Peace Activists Jailed, Stories From Prison

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By David Omondi, Dennis Apel and Jeff Dietrich. The letters below were sent by Felton Davis and were written by three peace activists who were recently sentenced to jail in Los Angeles for their nonviolent action at Vandenberg Air Force Base. Felton writes: Activists from California have been sentenced to federal prison following a nonviolent witness for peace at Vandenberg Air Force Base earlier this year. They began their sentences at the Los Angeles Metropolitan Detention Center , but may be transferred to other prisons. Here in the East, four of us who were arrested at the Pentagon on March 25th have had our charges dropped. Libby Johnson, Sr. Carol Gilbert, Sr. Ardeth Platte , and myself were scheduled for trial on May 20th for “failure to obey a lawful order,” but were informed by the US Attorney’s office that they would not be proceeding with the case. It’s impossible to compare these short sentences handed out to people who are coming from a position of social privilege, with the fate of those who are entrapped, stigmatized, convicted through “guilt by association,” loaded with trumped-up charges, and taken away to be held in isolation for long periods.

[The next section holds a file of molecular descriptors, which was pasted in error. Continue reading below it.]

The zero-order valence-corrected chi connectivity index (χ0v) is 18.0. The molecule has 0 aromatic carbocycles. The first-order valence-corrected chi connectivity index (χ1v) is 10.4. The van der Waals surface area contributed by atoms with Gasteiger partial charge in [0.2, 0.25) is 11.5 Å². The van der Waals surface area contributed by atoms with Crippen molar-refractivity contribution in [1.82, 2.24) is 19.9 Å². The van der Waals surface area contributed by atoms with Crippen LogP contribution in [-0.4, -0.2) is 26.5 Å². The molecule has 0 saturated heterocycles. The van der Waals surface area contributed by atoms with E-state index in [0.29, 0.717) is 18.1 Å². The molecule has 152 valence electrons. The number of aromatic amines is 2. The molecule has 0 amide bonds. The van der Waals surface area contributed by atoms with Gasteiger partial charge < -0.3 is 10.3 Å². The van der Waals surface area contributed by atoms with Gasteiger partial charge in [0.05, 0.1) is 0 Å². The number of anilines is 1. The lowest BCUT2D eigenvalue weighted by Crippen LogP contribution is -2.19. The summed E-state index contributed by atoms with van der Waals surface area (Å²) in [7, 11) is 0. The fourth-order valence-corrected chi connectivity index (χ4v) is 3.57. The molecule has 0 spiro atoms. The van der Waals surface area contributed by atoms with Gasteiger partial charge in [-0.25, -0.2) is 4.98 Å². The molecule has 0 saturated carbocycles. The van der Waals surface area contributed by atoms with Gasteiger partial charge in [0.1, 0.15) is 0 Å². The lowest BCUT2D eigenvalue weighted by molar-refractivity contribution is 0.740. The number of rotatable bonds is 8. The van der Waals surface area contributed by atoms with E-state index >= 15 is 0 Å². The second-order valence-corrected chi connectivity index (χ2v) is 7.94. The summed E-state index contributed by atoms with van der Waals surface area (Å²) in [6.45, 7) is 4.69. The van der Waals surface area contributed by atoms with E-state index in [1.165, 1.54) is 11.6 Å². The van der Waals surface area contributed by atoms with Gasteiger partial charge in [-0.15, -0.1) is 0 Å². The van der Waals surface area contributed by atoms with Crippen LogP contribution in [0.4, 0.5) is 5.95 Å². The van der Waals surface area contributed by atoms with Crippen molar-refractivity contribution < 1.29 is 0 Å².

Striking Prisoners In Alabama Accuse Officials Of Using Food As Weapon

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By Alice Speri for The Intercept – ALABAMA PRISONERS WHO have been on strike for 10 days over unpaid labor and prison conditions are accusing officials of retaliating against their protest by starving them. The coordinated strike started on May 1, International Workers’ Day, when prisoners at the Holman and Elmore facilities refused to report to their prison jobs and has since expanded to Staton, St. Clair, and Donaldson’s facilities, according to organizers with the Free Alabama Movement, a network of prison activists.

Rev. Pinkney Was Right: It's Coming To Your City Next

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By Polly Hughes for Counter Punch. Michigan – Little bitty Benton Harbor was the testing ground. It was the testing ground to see what they can get away with….It’s comin’ to your city next, whether you like it or not. (Rev.Edward Pinkney) What do Michigan emergency managers, water rights, illegal corporate land acquisitions, and gentrification have to do with political prisoner Rev. Edward Pinkney? Rev. Pinkney has been fighting against injustice for decades in the small town of Benton Harbor, Michigan. But, his activism has reached far beyond Benton Harbor, the first city in Michigan to fall under the control of an emergency financial manager (EFM) in 2010. In July 2014, Pinkney joined many (estimated 5,000-10,000 activists) in a defiant protest, organized by Nurses United, and in walking through Detroit turning the water back on at residences.